Some of Galen's statements about the heart were wrong. He erroneously believed that some vessels could be used for blood flowing in two directions, and, while he knew there were chambers in the heart, he believed there were invisible pores in the tissue separating the right and left ventricles through which blood could flow. Galen wrote that these pores enabled blood to mix with air in the left ventricle. Due to the popularity of his work, these errors were passed down for centuries.
The Middle Ages
The emphasis in medieval Europe on suffering as an experience of spiritual growth did not bode well for research concerning the heart. However, advances were made by Arab scholars, whose culture encouraged scholarly research. The medical writing of Ibn Sina, known as Avicenna (980-1037), included a rich sampling of astute observations about heart disease. This book was translated widely in the East and West and was highly influential for centuries. Although he repeated some of Galen's errors about the heart, Avicenna also distinguished between many types of heart disease, including those caused by a wound or abscess , those caused by collapse of the heart, and those caused by an obstruction in the heart. In the thirteenth century, Ibn Nafis challenged some of Galen and Avicenna's incorrect assumptions about the heart, particularly Galen's belief that invisible pores allowed blood to pass between the left and right ventricles. Nafis correctly believed that blood was mixed with air in the lungs.
Medieval healers and magicians had many cures for heart pain, deriving from scholarship and folk medicine as well as quackery. One popular cure called for serving the individual a radish with salt while he sat in a vapor bath. While folk remedies may not have been effective by current standards, they may have provided patients with a sense of calm and well-being, still considered to be of value in the battle against heart disease.
The artful heart
As the prohibition against human dissection was abandoned in the Renaissance era, knowledge of anatomy and the heart grew significantly. Fascination with the heart led the artist and inventor Leonardo da Vinci (1452-1519) to create models and numerous finely detailed drawings of the organ . Da Vinci was one of many Renaissance artists who used dissection of the dead as a tool in the understanding of human life. His drawings clearly show the way the heart works as a pump and document the changes of aging blood vessels. But Da Vinci's drawings had little influence on contemporary medicine because they were held privately and were not seen by many physicians.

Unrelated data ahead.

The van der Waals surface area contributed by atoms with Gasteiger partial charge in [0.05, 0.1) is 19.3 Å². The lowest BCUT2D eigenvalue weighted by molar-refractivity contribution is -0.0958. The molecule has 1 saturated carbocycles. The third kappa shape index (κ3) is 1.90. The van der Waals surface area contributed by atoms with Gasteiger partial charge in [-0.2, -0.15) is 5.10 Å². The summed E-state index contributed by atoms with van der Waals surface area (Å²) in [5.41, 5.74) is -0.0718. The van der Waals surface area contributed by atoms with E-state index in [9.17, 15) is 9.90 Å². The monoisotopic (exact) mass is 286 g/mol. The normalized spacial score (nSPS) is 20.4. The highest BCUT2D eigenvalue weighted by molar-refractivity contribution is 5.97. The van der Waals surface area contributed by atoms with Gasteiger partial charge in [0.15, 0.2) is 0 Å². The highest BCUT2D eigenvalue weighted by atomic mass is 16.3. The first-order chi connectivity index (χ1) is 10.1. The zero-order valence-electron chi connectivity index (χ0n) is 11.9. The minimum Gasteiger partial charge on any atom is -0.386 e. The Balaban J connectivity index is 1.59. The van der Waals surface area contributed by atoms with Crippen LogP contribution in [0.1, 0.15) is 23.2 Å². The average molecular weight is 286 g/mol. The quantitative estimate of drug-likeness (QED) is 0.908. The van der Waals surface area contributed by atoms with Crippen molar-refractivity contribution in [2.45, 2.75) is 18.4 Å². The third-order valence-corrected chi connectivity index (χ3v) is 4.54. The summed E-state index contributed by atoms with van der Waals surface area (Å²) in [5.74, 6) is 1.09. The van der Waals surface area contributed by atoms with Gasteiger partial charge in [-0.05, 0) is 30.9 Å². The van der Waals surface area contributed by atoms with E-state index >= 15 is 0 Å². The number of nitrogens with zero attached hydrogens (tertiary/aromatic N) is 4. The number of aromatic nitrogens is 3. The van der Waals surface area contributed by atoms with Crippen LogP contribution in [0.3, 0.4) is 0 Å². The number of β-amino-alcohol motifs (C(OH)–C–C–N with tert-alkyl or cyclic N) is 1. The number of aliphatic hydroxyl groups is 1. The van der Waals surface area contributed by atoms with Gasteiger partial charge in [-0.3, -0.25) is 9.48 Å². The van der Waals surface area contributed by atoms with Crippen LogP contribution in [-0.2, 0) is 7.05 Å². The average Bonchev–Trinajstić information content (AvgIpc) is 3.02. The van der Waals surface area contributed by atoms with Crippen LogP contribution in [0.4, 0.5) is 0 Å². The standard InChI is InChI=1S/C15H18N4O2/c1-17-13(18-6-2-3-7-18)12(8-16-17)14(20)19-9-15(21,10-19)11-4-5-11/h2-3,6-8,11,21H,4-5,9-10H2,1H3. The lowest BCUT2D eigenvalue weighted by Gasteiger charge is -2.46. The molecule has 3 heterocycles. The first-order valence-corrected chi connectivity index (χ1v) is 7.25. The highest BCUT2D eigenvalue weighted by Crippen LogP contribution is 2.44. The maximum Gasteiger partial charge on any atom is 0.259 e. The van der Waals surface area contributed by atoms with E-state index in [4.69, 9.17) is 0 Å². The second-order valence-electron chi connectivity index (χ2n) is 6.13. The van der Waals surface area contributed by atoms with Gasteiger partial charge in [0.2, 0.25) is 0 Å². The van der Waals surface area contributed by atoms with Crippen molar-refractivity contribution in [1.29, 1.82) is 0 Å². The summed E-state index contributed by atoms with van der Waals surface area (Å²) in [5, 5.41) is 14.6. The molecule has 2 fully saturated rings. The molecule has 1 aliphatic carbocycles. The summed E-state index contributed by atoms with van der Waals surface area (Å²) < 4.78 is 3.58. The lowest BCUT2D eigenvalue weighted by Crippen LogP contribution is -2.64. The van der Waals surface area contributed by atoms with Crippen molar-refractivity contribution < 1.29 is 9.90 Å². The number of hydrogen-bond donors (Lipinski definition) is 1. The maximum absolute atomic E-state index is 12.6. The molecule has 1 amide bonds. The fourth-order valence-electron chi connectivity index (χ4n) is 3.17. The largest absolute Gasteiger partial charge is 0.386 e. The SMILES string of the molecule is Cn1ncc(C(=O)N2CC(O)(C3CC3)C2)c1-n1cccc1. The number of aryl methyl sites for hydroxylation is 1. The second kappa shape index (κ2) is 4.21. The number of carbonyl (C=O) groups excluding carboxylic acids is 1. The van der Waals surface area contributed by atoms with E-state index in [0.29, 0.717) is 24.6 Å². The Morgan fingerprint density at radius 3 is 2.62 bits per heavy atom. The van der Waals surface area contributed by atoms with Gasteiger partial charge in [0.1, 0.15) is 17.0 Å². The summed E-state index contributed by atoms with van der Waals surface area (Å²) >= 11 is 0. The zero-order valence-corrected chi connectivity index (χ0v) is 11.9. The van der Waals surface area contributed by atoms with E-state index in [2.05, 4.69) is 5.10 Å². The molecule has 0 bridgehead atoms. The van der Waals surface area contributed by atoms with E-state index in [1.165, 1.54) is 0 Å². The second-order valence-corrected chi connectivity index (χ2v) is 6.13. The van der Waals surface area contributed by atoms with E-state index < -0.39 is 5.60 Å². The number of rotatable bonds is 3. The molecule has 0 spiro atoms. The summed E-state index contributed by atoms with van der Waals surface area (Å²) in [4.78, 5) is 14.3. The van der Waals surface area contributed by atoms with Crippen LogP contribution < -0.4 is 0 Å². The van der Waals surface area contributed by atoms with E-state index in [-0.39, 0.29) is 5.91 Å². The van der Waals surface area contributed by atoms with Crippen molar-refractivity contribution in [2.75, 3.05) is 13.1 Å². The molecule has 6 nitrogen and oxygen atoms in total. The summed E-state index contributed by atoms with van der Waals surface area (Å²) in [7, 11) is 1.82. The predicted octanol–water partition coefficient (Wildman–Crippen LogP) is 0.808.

Andreas Vesalius (1514-1564) was far more influential among healers. His classic physiology text featured the first accurate descriptions and drawings of the heart to be publicized. Vesalius also challenged Galen's "hidden passage" idea, arguing that this was not possible given the physiology of the heart. His description of autopsy
reports revealed increasing understanding of the diversity of heart problems. One report described a huge mass of flesh in the left ventricle of a man's heart that weighed almost two pounds. Such an obstruction is known by contemporary physicians as a thrombus, a mass of blood tissue which can block blood vessels.
Another great influence in the development of knowledge about the heart was William Harvey (1578-1657), a physician whose findings about the blood and the circulatory system changed medicine profoundly. He was the first to show that blood traveled in a circle through the body. Harvey also understood the rhythmic nature of the heart's work. His work described the way blood was expelled from the heart with each contraction and entered the heart with every relaxation.
Though Harvey revealed the principles of blood circulation, he and his contemporaries did not understand the purpose of the lungs in the circulatory system. True understanding about the functioning of the lungs did not occur until the nineteenth century, when knowledge of chemistry advanced and researchers gained knowledge about the lungs' role in oxygenating blood for the tissues of the body.
Explosion of knowledge
Researchers in the eighteenth and nineteenth centuries developed effective treatment for some types of heart disease and greatly expanded their diagnostic knowledge. One important finding was the discovery that the purple foxglove plant contained a substance that was an effective medicine for some types of heart disease.
In 1775, William Withering (1741-1799), a British physician and botanist, was called to evaluate a folk remedy for dropsy, a serious condition involving an accumulation of fluid in the body that can affect the heart, the liver, and other organs. The remedy had 20 or more herbs, and Withering determined that foxglove was the active ingredient. Using his poor patients to test the remedy, Withering found the drug to be helpful in dropsy and in heart disease.